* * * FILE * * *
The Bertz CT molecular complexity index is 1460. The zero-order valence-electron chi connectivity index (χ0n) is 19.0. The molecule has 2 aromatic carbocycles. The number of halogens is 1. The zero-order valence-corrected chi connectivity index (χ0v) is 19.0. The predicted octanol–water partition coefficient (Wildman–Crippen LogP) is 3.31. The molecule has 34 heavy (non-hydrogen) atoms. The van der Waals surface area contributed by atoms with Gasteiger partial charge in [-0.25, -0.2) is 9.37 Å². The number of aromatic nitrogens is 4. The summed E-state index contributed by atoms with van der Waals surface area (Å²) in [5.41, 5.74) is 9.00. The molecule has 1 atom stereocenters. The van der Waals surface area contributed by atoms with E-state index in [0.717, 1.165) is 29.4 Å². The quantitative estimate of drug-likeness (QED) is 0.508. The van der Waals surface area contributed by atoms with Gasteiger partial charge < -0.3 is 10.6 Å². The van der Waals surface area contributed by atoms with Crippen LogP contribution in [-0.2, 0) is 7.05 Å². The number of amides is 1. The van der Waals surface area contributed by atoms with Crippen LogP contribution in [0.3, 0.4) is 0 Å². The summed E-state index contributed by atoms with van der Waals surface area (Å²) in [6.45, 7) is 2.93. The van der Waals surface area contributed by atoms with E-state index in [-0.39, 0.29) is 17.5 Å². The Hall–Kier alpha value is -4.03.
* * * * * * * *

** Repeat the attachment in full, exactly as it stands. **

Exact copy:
The Bertz CT molecular complexity index is 1460. The zero-order valence-electron chi connectivity index (χ0n) is 19.0. The molecule has 2 aromatic carbocycles. The number of halogens is 1. The zero-order valence-corrected chi connectivity index (χ0v) is 19.0. The predicted octanol–water partition coefficient (Wildman–Crippen LogP) is 3.31. The molecule has 34 heavy (non-hydrogen) atoms. The van der Waals surface area contributed by atoms with Gasteiger partial charge in [-0.25, -0.2) is 9.37 Å². The number of aromatic nitrogens is 4. The summed E-state index contributed by atoms with van der Waals surface area (Å²) in [5.41, 5.74) is 9.00. The molecule has 1 atom stereocenters. The van der Waals surface area contributed by atoms with E-state index in [0.717, 1.165) is 29.4 Å². The quantitative estimate of drug-likeness (QED) is 0.508. The van der Waals surface area contributed by atoms with Gasteiger partial charge < -0.3 is 10.6 Å². The van der Waals surface area contributed by atoms with Crippen LogP contribution in [-0.2, 0) is 7.05 Å². The number of amides is 1. The van der Waals surface area contributed by atoms with Crippen LogP contribution in [0.3, 0.4) is 0 Å². The summed E-state index contributed by atoms with van der Waals surface area (Å²) in [6.45, 7) is 2.93. The van der Waals surface area contributed by atoms with E-state index in [-0.39, 0.29) is 17.5 Å². The Hall–Kier alpha value is -4.03.